Re-bar, 1114 E Howell, 323-0388.
Fri-Sun at 8, through Aug 6. $12.

ArtsWest Theatre Company, 4711 California Ave SW, 938-0339.
Thurs-Sat at 8, playing until the end of the world. $18-$22.

All about Medea presents a small gay theater that's staging a drag production of Medea. The drama--written by Mark Mitchell and directed by Ilya Pearlman of Theater Fabulon--is set both on and behind stage. The drama behind stage concerns an aging diva (played by Matt Slinger) whose position is challenged by a young and ambitious actress (Jen Faulkner), whose wealthy father promises to give the struggling theater money if her roles are improved in future plays. A vicious struggle ensues between the determined two, with the director (Gary Zinter) in the middle. The drama on stage concerns Medea (Slinger in this second role is simply marvelous) and her unfaithful husband Jason (Mike Triglia, whose transparent Greek costume raised my eyebrows considerably), and everyone knows how that story ends.

As with all of Mark Mitchell's art (he sings jazz standards at the Baltic Room, writes short fiction, and is now working on a screenplay--indeed, he is Seattle's Jean Cocteau) the play is light, charming, smart, sexy, and always in the twilight of saying something profound or falling apart into laughter.

If All about Medea is light, charming, and oblivious, John Fisher's Medea the Musical is serious, sentient, and political. True, it is a comedy with lots of laughs, music, and flamboyant acting, but it wants to do much more than simply entertain us; it also wants to address feminist concerns within the context of contemporary queer theater.

This play presents another gay staging of Medea that goes all wrong when the main gay actor (Jeffrey Resta, who plays Jason), falls in love with the straight leading actress (Anne Guetti, who plays Medea). Paul, as Jason is called when he is backstage, is confounded by his sudden attraction to her, as he has not desired a woman since kindergarten. When the two move in together, Elsa, as Medea is called backstage, begins to express her unhappiness with the way Medea (a woman) is portrayed in straight and gay productions of the play. Her new boyfriend, now ostracized from the gay community, sympathizes with her concerns.

During rehearsals, both conspire to radically change the play so that it accommodates a feminist agenda. The director of the musical is appalled by these changes, and maintains that the musical stay gay. But the actors continue to defy him, and as no resolution is made between the feminist and gay agendas, the play falls apart on opening night. Though this collapse is considered a great success by a theater critic within the play (a reporter from Time magazine, who loves the way things have spun out of control), it is in reality (the audience's reality) a great failure because the collapse and confusion implies that queer theater needs a closed system of meaning with specific gay tropes if it is to work. Without this center, nothing holds and chaos rules. In the end, one much prefers the motions of a meaningful Medea that has Medea killing her kids to get back at duplicitous Jason, rather than the sprawl of an unresolved Medea that has Jason and Medea and whoever else killing the kids, which is how this play ends.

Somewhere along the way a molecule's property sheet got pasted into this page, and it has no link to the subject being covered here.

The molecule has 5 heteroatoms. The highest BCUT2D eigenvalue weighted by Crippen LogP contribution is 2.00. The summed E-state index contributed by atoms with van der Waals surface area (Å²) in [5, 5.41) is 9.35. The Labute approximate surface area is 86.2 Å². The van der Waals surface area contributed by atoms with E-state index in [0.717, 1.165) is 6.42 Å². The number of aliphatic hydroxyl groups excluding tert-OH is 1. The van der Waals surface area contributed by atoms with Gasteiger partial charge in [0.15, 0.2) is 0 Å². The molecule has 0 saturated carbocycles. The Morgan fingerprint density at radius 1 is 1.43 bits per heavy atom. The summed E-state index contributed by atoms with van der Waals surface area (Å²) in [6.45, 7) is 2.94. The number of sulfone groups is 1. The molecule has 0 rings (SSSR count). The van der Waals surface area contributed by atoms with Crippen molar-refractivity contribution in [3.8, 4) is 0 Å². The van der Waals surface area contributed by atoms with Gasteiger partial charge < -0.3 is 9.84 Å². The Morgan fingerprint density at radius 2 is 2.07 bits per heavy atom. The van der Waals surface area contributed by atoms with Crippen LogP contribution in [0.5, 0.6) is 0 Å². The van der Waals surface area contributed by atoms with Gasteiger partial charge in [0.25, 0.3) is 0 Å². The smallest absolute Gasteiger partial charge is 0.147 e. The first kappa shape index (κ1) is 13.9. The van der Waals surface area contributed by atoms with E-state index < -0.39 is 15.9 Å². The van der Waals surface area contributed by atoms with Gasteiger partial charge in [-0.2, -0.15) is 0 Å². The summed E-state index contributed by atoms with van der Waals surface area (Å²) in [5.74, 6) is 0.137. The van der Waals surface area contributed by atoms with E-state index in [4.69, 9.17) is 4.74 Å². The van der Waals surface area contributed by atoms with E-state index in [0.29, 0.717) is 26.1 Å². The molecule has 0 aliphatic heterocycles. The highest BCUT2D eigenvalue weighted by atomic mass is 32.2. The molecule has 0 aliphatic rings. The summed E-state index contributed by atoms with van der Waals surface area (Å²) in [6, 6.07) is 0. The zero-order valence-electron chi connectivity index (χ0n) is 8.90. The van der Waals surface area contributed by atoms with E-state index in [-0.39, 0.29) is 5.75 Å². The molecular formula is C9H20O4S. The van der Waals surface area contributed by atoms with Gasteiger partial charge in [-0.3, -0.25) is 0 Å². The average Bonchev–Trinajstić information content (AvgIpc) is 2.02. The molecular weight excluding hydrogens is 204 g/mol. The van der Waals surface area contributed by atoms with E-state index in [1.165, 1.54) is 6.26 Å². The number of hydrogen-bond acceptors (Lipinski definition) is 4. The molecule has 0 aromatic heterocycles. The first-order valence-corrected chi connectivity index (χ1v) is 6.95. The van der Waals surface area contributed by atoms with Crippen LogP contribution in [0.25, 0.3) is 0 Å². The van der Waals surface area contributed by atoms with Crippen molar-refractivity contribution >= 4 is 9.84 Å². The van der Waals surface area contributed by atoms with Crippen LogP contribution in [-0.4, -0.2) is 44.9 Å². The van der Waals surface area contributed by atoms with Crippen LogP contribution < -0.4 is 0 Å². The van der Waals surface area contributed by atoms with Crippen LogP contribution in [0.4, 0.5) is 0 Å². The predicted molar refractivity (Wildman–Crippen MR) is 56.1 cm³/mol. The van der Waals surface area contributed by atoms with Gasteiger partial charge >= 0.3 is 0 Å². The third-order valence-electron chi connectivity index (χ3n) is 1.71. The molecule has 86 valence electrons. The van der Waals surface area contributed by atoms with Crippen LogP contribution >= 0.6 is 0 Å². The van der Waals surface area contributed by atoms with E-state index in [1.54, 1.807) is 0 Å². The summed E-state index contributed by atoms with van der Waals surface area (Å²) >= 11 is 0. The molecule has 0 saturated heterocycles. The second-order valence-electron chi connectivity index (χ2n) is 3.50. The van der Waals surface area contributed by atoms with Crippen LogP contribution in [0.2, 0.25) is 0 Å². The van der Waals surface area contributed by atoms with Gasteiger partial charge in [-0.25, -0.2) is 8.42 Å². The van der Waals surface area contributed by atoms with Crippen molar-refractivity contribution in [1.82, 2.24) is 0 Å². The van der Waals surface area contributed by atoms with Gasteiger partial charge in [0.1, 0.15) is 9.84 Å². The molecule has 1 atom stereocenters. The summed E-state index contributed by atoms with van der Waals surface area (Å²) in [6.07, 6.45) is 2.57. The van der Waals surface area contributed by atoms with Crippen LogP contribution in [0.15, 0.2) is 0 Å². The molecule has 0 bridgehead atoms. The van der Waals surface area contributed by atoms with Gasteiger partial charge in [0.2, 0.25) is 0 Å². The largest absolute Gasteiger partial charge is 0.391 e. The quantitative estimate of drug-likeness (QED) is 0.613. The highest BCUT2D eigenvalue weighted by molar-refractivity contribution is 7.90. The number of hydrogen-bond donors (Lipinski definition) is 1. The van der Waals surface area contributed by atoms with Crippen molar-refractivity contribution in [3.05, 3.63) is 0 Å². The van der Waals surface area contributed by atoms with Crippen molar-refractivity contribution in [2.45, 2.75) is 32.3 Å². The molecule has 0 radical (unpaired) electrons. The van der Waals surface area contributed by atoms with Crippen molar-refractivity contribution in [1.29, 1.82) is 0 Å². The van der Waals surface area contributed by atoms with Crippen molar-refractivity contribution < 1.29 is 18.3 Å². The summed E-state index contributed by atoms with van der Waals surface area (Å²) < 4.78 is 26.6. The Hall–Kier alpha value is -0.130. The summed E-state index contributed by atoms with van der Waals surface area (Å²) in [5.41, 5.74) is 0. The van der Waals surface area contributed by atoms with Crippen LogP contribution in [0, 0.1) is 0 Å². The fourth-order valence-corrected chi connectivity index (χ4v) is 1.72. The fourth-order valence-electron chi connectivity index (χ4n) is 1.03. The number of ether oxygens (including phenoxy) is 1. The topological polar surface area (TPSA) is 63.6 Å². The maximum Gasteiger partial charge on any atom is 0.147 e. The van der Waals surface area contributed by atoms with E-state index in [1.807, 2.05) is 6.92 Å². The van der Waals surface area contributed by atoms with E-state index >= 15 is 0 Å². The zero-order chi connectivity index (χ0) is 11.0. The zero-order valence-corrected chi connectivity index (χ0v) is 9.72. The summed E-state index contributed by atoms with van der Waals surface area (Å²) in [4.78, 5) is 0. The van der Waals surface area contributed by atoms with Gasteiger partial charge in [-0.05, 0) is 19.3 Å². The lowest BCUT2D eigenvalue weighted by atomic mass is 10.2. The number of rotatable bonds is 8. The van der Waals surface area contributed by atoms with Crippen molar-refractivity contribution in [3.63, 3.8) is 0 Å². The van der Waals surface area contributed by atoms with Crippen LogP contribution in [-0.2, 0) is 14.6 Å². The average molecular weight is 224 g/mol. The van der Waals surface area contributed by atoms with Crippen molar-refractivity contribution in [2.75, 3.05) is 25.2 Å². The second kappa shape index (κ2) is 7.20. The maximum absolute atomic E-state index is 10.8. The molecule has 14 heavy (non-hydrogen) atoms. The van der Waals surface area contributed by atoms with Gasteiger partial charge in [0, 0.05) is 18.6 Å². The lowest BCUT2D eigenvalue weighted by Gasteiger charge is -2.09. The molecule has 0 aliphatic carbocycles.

All in all, it is highly recommended that one watches both plays back to back, because they say such different things about queer theater, despite having similar material. CHARLES MUDEDE

Annex Theatre, 1916 Fourth Ave, 728-0933.
Thurs-Sat at 8, Sun at 7, through July 15. $12 regular, $7 students.

"I could either be a lying whore, or a prisoner," laments Max Brinks. It's New York City in the 1950s, and the Cold War is at its height. Max has just been arrested for "lewd behavior" in a public men's room, and the mysterious Agent Mars (Pete McBryan) has offered him a choice: He can either face the horror and humiliation of prison, or perform a task for the CIA--a small task, complete with a rent-free apartment overlooking Central Park and a paycheck! Max makes the obvious choice.

His mission is simple. To be cleared of all charges, all Max (the flamboyant, outrageous, and thoroughly wonderful Peter Sorenson) has to do is meet, seduce, and earn the trust of another gay man (a visiting Russian nuclear physicist), record as much of their pillow talk as he can, and report back to Agent Mars.

It is here that Intelligence can either take off or fall flat on its face. The most obvious approach it could take would be the schmaltzy, clichéd romance-novel angle: The physicist and the spy fall desperately in love, forsake their homelands, and escape arm-in-arm to Cuba; or, conversely, fall in love and are torn tragically apart by forces far greater than themselves.

It could also fall into the trap of becoming a tiresome "gay issue" piece, lamenting discrimination and the cruelty of an intolerant world. But Intelligence, blessedly, takes none of these paths. It instead utilizes its cloak-and-dagger theme to explore the nature of honesty and the inherent complexity in all human relationships--and it does this with great humor and charm. It is witty, many-layered, and surprisingly touching, full of memorable quotes and characters (Patrick Sexton being simply superb as Sergei, the Soviet physicist). At times light and bouncy, at other times full of weight and poignant observation, no part of this story falls flat. It is a solid and tight piece, peppered with enough clever plot twists and dimensions to satisfy and surprise the most seasoned (read: jaded) audience member. All in all, a highly recommendable evening of theater. ADRIAN RYAN

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